Pennsylvania sample plates 1965-1983

1970 passenger sample 1971 passenger sample 1972 passenger sample 1973 passenger sample 1975 passenger sample 1981 passenger sample 1983 base passenger sample
1970 through 1973, 1975, and 1981 passenger car samples; a really blurry photo of an undated 1987 base passenger car sample (plate collector unknown)

Starting in 1965 andd continuing into the mid-1980s on the You've Got a Friend base, passenger samples usually bore plate number SAM-PLE.  The Bicentennial plate with plate number 000-000 is obviously an exception to this rule. 

Pennsylvania sample plates 1987-present

1987 base passenger sample 1999 base passenger sample
1987 base and 1999 base passenger car samples

Beginning with the 1987 Keystone State base, Pennsylvania abandoned using the word "SAMPLE" as the plate number, and began issuing sample plates with various letters, zeroes, and the word "SAMPLE" vertically in place of the last zero.  There were a variety of prefix letters used on sample plates from this era.  At about the time that the solid band tri-color plate was introduced in 2004, Pennsylvania stopped selling sample plates to the general public, and so there are far fewer sample plates on this base available to collectors.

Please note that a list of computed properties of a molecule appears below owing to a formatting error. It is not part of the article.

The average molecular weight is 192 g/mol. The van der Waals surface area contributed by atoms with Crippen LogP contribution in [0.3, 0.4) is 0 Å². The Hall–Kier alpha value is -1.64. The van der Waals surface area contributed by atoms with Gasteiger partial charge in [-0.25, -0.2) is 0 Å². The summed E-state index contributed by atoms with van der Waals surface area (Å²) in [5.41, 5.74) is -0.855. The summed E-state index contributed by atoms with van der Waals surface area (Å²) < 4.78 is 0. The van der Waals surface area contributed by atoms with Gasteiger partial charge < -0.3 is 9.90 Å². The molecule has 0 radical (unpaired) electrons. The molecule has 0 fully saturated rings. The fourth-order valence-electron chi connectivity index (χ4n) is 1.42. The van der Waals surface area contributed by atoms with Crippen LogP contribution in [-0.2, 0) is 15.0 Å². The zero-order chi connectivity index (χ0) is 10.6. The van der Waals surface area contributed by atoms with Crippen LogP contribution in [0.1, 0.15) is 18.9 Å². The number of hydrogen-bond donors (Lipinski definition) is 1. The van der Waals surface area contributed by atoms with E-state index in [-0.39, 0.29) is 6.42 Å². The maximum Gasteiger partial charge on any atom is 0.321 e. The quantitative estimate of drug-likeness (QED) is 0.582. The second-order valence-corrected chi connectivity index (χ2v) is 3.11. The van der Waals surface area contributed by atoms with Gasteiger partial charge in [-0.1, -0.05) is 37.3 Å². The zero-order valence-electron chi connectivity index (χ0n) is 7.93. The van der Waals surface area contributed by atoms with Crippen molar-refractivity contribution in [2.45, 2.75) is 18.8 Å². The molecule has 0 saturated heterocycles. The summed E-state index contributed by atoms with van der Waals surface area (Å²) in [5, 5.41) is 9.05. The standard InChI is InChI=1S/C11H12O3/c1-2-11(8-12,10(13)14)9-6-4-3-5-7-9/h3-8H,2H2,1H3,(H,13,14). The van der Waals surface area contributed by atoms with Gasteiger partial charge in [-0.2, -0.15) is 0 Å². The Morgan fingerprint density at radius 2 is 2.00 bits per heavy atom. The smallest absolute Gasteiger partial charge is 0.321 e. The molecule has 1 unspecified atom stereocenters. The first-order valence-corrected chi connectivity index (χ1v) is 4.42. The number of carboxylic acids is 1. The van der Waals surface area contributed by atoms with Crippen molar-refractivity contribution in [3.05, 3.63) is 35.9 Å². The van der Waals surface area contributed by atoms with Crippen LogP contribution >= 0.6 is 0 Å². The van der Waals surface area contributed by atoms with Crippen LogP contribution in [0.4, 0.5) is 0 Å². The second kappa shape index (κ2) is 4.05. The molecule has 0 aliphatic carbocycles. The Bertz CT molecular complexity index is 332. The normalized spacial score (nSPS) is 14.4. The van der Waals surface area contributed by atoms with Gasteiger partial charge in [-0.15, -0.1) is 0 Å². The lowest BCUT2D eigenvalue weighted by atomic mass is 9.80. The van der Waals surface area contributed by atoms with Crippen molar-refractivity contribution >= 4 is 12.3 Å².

Pennsylvania sample non-passenger and specialty plates

1962 motorboat sample undated Medal of Honor sample 1990s Geneva College sample undated "Preserve Our Heritage" sample 2000s circus-carnival truck sample